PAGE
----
Well, we found some Country songs to add this week. This one, Rodney, RaeLynn. The others, like so much coming out of NashVegas these days are, well, nuevo-Country I guess I can call it that for the time being. We do need a name for it, some branding name for whatever it is that’s happened to the music in the past decade. Turbo-twang came about as a descriptive phrase for the early 90’s boot-scoot era and I liked that quite a bit. This song by Aaron isn’t on the radio airplay charts yet but got my attention because it showed up at #10 on the digital single sales this past week. Now, admittedly, single sales are pretty paltry, but the other twenty-nine on the singles sales list are on broadcast radio, so how did folks find this? Social media, maybe? People spending a buck for a song has always been one of the strongest indicators of programming value. So that, plus the fact that it’s an actual honest-to-got Country record makes me figure it’s worth the shot.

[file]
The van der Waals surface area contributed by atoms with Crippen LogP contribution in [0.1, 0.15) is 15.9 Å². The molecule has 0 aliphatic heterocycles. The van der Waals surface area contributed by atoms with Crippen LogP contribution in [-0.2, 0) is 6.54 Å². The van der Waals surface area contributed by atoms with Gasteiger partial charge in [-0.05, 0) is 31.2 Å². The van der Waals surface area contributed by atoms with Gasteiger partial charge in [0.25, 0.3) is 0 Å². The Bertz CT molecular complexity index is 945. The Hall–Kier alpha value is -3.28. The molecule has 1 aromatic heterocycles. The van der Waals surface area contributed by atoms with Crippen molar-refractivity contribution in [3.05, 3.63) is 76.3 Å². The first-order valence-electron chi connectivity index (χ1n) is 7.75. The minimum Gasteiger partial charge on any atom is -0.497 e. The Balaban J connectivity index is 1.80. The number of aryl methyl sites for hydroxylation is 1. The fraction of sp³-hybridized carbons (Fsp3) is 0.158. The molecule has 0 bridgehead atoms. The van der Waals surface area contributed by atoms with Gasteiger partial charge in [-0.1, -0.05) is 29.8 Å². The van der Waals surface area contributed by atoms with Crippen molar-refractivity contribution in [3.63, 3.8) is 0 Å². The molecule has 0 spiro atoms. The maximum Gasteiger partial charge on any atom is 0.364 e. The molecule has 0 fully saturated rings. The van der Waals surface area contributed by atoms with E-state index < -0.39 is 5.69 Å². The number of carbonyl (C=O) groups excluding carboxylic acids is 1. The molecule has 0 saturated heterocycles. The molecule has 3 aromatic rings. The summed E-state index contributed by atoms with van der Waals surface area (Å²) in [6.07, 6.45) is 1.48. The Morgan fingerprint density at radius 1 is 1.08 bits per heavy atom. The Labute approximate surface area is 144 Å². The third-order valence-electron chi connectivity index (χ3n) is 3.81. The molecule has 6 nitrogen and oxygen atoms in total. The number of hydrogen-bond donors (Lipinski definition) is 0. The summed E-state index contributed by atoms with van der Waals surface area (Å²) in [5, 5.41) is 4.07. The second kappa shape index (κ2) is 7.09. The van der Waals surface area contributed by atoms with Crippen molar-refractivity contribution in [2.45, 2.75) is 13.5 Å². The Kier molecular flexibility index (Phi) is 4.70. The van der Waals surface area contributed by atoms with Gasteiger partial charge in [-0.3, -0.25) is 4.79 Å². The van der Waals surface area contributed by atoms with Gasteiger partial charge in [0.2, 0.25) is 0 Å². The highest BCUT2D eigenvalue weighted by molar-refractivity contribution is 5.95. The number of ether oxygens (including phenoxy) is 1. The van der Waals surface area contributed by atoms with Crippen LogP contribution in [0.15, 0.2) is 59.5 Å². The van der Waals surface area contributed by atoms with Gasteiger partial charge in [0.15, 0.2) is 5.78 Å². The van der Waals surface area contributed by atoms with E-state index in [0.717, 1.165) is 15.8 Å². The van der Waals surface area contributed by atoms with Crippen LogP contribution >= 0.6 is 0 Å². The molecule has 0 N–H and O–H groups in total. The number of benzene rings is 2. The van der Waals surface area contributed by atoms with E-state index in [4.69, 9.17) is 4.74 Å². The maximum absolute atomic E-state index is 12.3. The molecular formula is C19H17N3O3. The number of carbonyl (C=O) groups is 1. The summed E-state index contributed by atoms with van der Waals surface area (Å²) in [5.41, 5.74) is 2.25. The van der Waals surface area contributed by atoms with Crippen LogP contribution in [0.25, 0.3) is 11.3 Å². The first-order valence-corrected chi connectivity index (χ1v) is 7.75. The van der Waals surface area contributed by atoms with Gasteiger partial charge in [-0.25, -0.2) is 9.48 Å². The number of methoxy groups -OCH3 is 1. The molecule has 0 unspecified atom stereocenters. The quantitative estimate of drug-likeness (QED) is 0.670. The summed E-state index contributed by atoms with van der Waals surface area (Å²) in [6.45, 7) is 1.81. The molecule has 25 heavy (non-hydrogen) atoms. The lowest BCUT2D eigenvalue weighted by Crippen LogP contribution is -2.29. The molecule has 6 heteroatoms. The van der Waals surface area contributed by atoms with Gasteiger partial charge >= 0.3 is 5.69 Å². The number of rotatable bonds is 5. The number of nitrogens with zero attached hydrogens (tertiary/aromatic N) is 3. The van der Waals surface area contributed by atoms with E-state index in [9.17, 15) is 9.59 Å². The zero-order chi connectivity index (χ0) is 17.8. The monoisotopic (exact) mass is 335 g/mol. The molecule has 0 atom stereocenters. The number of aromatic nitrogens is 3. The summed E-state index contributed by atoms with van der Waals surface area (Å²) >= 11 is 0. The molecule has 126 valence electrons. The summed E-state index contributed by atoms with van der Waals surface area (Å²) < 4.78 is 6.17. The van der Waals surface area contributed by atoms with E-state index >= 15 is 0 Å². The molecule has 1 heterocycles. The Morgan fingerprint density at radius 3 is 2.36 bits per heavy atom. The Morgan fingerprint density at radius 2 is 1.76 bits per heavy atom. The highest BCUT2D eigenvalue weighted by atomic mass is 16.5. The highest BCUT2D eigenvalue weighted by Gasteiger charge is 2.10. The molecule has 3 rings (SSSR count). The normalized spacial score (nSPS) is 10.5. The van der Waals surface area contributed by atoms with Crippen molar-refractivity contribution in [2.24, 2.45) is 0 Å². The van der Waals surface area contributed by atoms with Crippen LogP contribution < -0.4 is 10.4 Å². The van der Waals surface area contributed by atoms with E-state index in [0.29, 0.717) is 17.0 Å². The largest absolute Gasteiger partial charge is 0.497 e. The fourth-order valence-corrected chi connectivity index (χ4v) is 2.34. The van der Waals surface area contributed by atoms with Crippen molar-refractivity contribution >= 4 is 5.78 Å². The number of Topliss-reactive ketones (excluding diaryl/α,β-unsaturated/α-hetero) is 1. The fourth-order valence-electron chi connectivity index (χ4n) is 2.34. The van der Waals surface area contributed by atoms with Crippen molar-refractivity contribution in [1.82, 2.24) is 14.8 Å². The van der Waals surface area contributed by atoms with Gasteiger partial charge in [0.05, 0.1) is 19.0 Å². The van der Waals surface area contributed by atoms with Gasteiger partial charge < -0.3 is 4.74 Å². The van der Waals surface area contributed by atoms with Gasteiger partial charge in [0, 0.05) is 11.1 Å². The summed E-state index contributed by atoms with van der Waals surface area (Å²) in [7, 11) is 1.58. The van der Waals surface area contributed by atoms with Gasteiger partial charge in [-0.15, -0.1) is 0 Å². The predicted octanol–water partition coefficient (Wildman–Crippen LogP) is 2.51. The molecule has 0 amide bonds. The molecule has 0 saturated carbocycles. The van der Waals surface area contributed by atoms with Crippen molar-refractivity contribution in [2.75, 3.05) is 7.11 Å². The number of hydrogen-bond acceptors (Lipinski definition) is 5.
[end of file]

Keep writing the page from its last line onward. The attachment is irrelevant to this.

I am one of the pioneers of the Hot Country format that swept across radio in the late 80's. In the early 80’s, I began advising his clients to make two significant formatting moves: 1) Increase the tempo. 2) Play more Currents. What seemed radical at the time, immediately producing ratings winners. My report about the formatting tactics I was using "Repositioning Country Radio" was published in ‘91. It was purchased by more than 200 radio programmers and served as a basic game plan for the Hot Country movement. Today, most radio markets have at least one station positioning itself as “Hot” Country. However, I no longer advise using the slogan anymore. As the format continues to evolve rapidly, new strategies are needed to maintain market share. First announcing job in '64; first PD position at age 18. I served as PD, air talent and station manager in twelve diverse markets prior to starting my consulting business in 1981. At the end of the 90's, I began transitioning from consulting to full-time business development of my music scheduling software company. Conceived and developed the first for the Macintosh computer, introduced in 1987; and Music1™, the first scheduler for Windows, introduced in 1994. The Mac-based scheduler was retired in the early 90s. The innovative Music 1 scheduler is now installed in broadcast and webcast stations around the world. Author of The Programming Operations Manual, radio's only step by step "how to" programming and formatting guide. The $99 book has been purchased by over 3000 broadcasters in the U. S. and around the world. I've often written about the technical, strategic and philosophical aspects of radio programing. My articles have appeared in all major trade publications. Experienced in all standard radio research methodologies; focus group, one-on-one interviews, questionnaires, call-out, etc. From jingles to TV production, billboard and bumper sticker design, telemarketing to direct mail, I've been involved in every aspect of radio programming and marketing. View all posts by SteveO